One more 'treasure trove' we discovered there was this - smidapaper; a shop selling all kinds of papers for scrapbooking and other craft goodies. The downside is the price though. I went to check online for some of their products which I was interested in and the price difference was quite a lot! I am so tempted to go back and get one of their 'crafty' tools.

Monday, March 14, 2011

Standard of English...

... it's in the dumps, that's almost certain. Read in the papers how the Academy of Malay Studies (AMS) undergrads at UM got angry at their VC for asking the undergrads to improve their English. And true to the constant 'brainwashing' that we've all been getting about how unpatriotic one is deemed if one pushes for English, the undergrads went ballistic at the VC! ... even labelled him biadap (uncouth)! I guess this is what sums up the AMS mentality. This mentality convinces its inadequately equipped owner to look inward, to reject outright things not understood or not good at. Basically it makes us arrogant in a silly way. Arrogance out of ignorance and ignorance continues to breed ignorance.

Despite PPSMI running for so many years, my Form 1 batch of students generally have a horrendous command of English, with most if not all, not able to even make simple sentences, let alone converse. English mastery is in the dumps... major dumps. We just didn't have enough teachers with mastery and commitment to carry it through.

My first few weeks of English with my Form 1 students sounded more like BM lessons than anything. For the past 2 months, I've done nothing but lots of written work to familiarize the kids with English words. Even comprehension passages are not spared from copying.... most of these kids are so tuned off to English that what goes in one ear goes out the other... with not much to stop those words for processing in between.

I've come up with this conclusion after years of observations. In order to learn after all these years, what the eyes see, the head must process for the hands to produce. Read that as enforced reading with reinforcement. Printed materials (handouts) don't have the desired effect as most would resort to just randomly circling the answers. Very little learning takes place, making those lessons, lessons of futility. Our environment are way too BM for any meaningful learning of English. I suspect in many primary schools, teachers are more comfortable teaching English in BM.... a sure fail method!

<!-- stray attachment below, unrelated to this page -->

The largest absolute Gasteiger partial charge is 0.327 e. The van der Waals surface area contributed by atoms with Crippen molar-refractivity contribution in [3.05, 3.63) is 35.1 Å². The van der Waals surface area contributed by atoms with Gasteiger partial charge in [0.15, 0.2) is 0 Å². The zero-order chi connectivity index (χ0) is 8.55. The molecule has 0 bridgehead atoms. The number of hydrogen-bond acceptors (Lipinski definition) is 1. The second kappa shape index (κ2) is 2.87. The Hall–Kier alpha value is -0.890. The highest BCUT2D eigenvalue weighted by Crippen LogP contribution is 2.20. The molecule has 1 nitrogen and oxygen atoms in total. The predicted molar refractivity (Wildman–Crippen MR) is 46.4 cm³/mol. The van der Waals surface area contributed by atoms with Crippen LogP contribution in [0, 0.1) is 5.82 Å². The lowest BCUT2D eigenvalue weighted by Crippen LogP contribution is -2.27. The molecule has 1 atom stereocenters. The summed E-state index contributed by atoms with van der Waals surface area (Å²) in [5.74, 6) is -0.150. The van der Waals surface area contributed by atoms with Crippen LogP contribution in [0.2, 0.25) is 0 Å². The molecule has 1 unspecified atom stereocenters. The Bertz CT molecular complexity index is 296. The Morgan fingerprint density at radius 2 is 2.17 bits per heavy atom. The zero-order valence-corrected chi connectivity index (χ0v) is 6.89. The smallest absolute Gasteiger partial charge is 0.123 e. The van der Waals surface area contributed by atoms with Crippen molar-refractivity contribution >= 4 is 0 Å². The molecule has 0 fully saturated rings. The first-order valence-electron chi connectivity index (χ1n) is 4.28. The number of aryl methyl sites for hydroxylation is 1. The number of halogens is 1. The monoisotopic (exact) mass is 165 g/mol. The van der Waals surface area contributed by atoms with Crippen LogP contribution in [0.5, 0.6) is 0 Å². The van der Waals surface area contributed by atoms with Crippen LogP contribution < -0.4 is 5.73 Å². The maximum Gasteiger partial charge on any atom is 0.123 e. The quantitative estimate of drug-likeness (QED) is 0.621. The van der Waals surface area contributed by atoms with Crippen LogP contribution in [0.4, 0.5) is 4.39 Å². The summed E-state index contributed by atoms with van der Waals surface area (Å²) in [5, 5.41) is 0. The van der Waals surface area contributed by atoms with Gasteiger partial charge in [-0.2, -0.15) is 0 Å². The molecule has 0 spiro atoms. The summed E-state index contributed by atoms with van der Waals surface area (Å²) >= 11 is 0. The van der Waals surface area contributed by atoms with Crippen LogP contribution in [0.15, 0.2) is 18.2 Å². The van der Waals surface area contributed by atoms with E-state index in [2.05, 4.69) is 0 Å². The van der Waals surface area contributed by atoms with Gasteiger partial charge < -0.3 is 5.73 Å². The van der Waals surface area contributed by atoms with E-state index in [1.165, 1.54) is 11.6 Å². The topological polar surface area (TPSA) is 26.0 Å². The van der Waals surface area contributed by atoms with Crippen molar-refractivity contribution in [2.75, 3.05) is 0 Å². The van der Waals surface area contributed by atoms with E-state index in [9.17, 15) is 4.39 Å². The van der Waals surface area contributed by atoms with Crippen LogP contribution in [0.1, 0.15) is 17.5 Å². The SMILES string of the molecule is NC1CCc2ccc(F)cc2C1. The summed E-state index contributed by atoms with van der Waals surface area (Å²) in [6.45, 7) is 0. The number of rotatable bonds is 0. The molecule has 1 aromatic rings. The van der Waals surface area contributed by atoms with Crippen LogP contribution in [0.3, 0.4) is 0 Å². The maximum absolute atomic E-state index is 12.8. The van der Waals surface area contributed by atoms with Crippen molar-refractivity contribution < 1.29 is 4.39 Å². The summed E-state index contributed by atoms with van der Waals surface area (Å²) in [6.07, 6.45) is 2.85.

So, as unsophisticated as this age-tested method may seem, it gets the kids places. A small number is now able to complete their tasks with some comprehension. I basically overwhelm them with written words (with meanings written on the board for selected words). One or two have even begun to see some light, even able to answer those simple open-ended Wh-questions that I am beginning to put up ever so often on the board.

Progress, unfortunately today is very much linked to mastery of English. Some day, it might be another language, Mandarin or even Hindi.... or even some of the other languages which are considered minor today. But our politicians (especially one former leader who actually should just keep his mouth shut) keep telling a particular segment of the population, they need to be helped.... I wonder if I continue to make sure my children always need me, will that mean that I'll go on to be like the Empress Dowager in their lives... indispensable, always keeping them weak so that I remain supreme.